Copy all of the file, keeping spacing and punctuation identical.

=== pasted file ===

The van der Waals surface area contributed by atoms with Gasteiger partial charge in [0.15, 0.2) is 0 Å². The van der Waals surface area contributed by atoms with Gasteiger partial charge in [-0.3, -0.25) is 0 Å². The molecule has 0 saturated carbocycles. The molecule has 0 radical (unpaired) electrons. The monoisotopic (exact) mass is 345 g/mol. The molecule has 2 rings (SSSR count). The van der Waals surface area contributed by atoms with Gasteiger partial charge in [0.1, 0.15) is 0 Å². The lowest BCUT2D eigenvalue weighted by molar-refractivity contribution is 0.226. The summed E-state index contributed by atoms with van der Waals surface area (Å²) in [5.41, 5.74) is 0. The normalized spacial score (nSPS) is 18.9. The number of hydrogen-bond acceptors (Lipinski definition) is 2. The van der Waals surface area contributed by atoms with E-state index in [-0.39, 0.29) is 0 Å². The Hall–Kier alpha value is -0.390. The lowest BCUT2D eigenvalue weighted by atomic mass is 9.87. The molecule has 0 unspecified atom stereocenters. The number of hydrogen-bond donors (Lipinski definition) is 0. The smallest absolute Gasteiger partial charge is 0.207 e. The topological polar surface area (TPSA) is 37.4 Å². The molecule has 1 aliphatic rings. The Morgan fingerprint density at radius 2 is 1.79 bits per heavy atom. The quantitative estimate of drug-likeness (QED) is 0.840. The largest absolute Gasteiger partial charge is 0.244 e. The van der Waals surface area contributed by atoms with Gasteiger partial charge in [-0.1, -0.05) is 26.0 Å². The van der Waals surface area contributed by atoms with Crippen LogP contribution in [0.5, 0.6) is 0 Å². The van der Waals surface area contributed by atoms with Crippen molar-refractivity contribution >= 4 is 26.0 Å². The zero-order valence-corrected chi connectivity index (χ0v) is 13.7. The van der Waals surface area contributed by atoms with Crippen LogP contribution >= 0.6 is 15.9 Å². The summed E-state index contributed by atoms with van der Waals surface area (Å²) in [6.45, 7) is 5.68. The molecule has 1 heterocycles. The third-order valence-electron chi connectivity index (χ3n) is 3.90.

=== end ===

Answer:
The van der Waals surface area contributed by atoms with Gasteiger partial charge in [0.15, 0.2) is 0 Å². The van der Waals surface area contributed by atoms with Gasteiger partial charge in [-0.3, -0.25) is 0 Å². The molecule has 0 saturated carbocycles. The molecule has 0 radical (unpaired) electrons. The monoisotopic (exact) mass is 345 g/mol. The molecule has 2 rings (SSSR count). The van der Waals surface area contributed by atoms with Gasteiger partial charge in [0.1, 0.15) is 0 Å². The lowest BCUT2D eigenvalue weighted by molar-refractivity contribution is 0.226. The summed E-state index contributed by atoms with van der Waals surface area (Å²) in [5.41, 5.74) is 0. The normalized spacial score (nSPS) is 18.9. The number of hydrogen-bond acceptors (Lipinski definition) is 2. The van der Waals surface area contributed by atoms with E-state index in [-0.39, 0.29) is 0 Å². The Hall–Kier alpha value is -0.390. The lowest BCUT2D eigenvalue weighted by atomic mass is 9.87. The molecule has 0 unspecified atom stereocenters. The number of hydrogen-bond donors (Lipinski definition) is 0. The smallest absolute Gasteiger partial charge is 0.207 e. The topological polar surface area (TPSA) is 37.4 Å². The molecule has 1 aliphatic rings. The Morgan fingerprint density at radius 2 is 1.79 bits per heavy atom. The quantitative estimate of drug-likeness (QED) is 0.840. The largest absolute Gasteiger partial charge is 0.244 e. The van der Waals surface area contributed by atoms with Gasteiger partial charge in [-0.1, -0.05) is 26.0 Å². The van der Waals surface area contributed by atoms with Crippen LogP contribution in [0.5, 0.6) is 0 Å². The van der Waals surface area contributed by atoms with Crippen molar-refractivity contribution >= 4 is 26.0 Å². The zero-order valence-corrected chi connectivity index (χ0v) is 13.7. The van der Waals surface area contributed by atoms with Crippen LogP contribution >= 0.6 is 15.9 Å². The summed E-state index contributed by atoms with van der Waals surface area (Å²) in [6.45, 7) is 5.68. The molecule has 1 heterocycles. The third-order valence-electron chi connectivity index (χ3n) is 3.90.